Anti-inflammatory effects of ginsenosides from Panax ginseng and their structural analogs

  • J Park
  • J Cho
Keywords: Ginseng saponin, ginsenoside, inflammation, tumor necrosis factor-a, nitric oxide, prostaglandin.

Abstract

Ginsenosides (G) are biologically active saponin compounds found in

Panax ginseng. Although these compounds are reported to possess numerous biological activities, recent issues have arisen regarding their immunosuppressive and anti-inflammatory roles in inflammatory cells. This is because 1) inflammation, managed by a large amount of different pro-inflammatory mediators such as cytokines, nitric oxide (NO) and prostaglandin (PG)E2, is now considered as a principle cause of most immunological diseases, such as cancer and autoimmunity; and 2) some ginsenosides (e.g., G-Rb1, GRd and G-Rh2) can modulate these phenomena effectively by inhibiting the production of inflammatory mediators through suppressing the activation of nuclear factor (NF)-

 

Panax ginseng. Although these compounds are reported to possess numerous biological activities, recent issues have arisen regarding their immunosuppressive and anti-inflammatory roles in inflammatory cells. This is because 1) inflammation, managed by a large amount of different pro-inflammatory mediators such as cytokines, nitric oxide (NO) and prostaglandin (PG)E2, is now considered as a principle cause of most immunological diseases, such as cancer and autoimmunity; and 2) some ginsenosides (e.g., G-Rb1, GRd and G-Rh2) can modulate these phenomena effectively by inhibiting the production of inflammatory mediators through suppressing the activation of nuclear factor (NF)-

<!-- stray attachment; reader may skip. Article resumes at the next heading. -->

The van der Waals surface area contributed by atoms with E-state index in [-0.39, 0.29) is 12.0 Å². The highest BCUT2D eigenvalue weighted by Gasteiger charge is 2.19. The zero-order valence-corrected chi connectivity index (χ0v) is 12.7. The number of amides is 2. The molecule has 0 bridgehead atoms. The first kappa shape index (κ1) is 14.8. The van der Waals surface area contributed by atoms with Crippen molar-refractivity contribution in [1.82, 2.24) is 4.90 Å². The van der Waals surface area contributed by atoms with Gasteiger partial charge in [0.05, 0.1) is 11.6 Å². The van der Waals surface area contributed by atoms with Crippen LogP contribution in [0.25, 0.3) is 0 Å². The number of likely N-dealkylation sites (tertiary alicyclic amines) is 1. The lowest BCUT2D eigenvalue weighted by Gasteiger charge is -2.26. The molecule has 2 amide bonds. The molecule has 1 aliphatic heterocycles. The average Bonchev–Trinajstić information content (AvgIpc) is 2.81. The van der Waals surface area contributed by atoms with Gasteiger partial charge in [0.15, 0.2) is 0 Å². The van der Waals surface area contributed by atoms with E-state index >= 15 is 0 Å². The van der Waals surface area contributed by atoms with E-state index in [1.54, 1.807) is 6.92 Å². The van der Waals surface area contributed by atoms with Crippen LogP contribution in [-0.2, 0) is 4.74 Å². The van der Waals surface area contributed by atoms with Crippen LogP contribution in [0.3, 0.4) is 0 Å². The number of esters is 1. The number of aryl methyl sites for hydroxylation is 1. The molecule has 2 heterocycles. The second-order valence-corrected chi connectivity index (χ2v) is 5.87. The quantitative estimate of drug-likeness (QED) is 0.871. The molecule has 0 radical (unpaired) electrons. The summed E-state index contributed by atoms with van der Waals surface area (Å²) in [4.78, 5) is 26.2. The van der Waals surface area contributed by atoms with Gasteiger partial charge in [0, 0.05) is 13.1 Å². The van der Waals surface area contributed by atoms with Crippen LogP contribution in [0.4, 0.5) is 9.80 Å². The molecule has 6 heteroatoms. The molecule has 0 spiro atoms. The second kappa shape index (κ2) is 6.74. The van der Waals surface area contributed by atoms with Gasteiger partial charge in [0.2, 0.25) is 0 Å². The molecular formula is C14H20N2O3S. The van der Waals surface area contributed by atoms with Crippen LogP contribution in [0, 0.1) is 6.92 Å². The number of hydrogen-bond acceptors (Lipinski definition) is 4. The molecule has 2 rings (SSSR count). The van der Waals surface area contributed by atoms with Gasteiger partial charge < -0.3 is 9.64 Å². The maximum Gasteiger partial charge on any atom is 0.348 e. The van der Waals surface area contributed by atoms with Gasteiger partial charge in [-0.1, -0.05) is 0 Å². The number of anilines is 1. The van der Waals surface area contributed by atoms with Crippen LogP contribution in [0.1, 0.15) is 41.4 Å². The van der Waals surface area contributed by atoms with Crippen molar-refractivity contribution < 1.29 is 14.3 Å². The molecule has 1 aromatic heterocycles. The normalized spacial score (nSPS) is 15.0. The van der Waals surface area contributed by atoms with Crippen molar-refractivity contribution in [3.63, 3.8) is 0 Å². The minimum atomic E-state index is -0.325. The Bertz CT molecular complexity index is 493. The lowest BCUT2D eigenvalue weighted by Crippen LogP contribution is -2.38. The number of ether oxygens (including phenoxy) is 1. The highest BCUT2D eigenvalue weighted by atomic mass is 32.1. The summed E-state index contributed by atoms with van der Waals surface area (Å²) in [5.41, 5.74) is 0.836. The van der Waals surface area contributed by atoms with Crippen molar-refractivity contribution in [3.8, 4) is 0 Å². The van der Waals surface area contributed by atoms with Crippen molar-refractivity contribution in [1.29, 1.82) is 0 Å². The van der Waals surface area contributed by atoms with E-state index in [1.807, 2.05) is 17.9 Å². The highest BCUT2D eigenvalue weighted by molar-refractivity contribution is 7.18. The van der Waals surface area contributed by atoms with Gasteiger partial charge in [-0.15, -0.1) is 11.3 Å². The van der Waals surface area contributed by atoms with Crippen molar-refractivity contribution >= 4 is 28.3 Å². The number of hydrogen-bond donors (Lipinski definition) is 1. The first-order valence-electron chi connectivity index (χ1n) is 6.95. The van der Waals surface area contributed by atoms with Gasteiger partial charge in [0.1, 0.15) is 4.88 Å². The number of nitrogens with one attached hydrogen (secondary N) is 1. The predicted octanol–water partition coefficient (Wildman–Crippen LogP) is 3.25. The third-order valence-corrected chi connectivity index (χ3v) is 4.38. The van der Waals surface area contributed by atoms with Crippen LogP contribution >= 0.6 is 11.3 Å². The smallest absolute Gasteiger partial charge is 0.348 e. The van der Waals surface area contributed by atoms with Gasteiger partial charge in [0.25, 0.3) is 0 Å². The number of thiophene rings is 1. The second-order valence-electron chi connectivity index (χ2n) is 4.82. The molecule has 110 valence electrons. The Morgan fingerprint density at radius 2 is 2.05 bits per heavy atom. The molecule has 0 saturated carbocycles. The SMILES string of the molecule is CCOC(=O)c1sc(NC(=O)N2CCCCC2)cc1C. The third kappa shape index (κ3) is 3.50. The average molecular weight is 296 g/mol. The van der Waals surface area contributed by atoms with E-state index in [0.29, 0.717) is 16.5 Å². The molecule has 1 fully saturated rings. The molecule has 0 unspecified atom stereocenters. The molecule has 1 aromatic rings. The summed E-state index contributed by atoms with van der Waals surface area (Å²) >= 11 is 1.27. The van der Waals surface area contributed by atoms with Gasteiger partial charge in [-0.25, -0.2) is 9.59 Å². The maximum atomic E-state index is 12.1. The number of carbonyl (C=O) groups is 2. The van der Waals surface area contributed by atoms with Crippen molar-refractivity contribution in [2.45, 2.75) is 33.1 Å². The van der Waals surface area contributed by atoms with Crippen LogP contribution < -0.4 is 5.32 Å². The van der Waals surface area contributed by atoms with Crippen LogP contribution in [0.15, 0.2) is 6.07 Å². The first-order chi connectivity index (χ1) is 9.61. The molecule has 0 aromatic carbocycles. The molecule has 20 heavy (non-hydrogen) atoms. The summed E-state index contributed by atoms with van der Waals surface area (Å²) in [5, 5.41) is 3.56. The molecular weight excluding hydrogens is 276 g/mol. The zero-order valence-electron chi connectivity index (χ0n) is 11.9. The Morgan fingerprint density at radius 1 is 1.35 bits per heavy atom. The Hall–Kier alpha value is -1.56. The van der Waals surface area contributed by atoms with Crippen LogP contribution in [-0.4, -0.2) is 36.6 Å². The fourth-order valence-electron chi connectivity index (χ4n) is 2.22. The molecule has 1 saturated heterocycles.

Panax ginseng. Although these compounds are reported to possess numerous biological activities, recent issues have arisen regarding their immunosuppressive and anti-inflammatory roles in inflammatory cells. This is because 1) inflammation, managed by a large amount of different pro-inflammatory mediators such as cytokines, nitric oxide (NO) and prostaglandin (PG)E2, is now considered as a principle cause of most immunological diseases, such as cancer and autoimmunity; and 2) some ginsenosides (e.g., G-Rb1, GRd and G-Rh2) can modulate these phenomena effectively by inhibiting the production of inflammatory mediators through suppressing the activation of nuclear factor (NF)-

kB and its upstream signaling cascade. This review, therefore, discusses the in vitro and in vivo anti-inflammatory effects of ginsenosides in detail and proposes the possibility that ginsenosides, or their derivatives, can be developed as pharmaceutically useful drugs against NF-kB-mediated inflammatory diseases.
Section
Articles

Journal Identifiers


eISSN: 1684-5315